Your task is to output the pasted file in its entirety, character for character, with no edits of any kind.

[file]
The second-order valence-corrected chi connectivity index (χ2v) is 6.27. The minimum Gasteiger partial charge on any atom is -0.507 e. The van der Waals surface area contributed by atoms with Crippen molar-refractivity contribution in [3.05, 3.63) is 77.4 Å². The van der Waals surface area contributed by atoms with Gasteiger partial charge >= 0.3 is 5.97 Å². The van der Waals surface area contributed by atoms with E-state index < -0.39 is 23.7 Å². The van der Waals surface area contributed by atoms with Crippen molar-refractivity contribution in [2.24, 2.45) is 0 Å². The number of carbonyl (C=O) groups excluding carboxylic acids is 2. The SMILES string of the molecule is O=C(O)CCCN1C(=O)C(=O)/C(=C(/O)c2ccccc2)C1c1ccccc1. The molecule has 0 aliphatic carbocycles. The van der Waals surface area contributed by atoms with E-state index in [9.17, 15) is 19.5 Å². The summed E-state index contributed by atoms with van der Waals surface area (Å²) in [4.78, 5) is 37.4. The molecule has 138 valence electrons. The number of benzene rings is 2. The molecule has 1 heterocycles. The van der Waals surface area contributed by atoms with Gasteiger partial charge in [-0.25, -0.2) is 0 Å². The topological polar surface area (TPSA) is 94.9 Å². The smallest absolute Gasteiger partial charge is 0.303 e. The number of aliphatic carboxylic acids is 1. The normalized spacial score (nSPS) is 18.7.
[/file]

The second-order valence-corrected chi connectivity index (χ2v) is 6.27. The minimum Gasteiger partial charge on any atom is -0.507 e. The van der Waals surface area contributed by atoms with Crippen molar-refractivity contribution in [3.05, 3.63) is 77.4 Å². The van der Waals surface area contributed by atoms with Gasteiger partial charge >= 0.3 is 5.97 Å². The van der Waals surface area contributed by atoms with E-state index < -0.39 is 23.7 Å². The van der Waals surface area contributed by atoms with Crippen molar-refractivity contribution in [2.24, 2.45) is 0 Å². The number of carbonyl (C=O) groups excluding carboxylic acids is 2. The SMILES string of the molecule is O=C(O)CCCN1C(=O)C(=O)/C(=C(/O)c2ccccc2)C1c1ccccc1. The molecule has 0 aliphatic carbocycles. The van der Waals surface area contributed by atoms with E-state index in [9.17, 15) is 19.5 Å². The summed E-state index contributed by atoms with van der Waals surface area (Å²) in [4.78, 5) is 37.4. The molecule has 138 valence electrons. The number of benzene rings is 2. The molecule has 1 heterocycles. The van der Waals surface area contributed by atoms with Gasteiger partial charge in [-0.25, -0.2) is 0 Å². The topological polar surface area (TPSA) is 94.9 Å². The smallest absolute Gasteiger partial charge is 0.303 e. The number of aliphatic carboxylic acids is 1. The normalized spacial score (nSPS) is 18.7.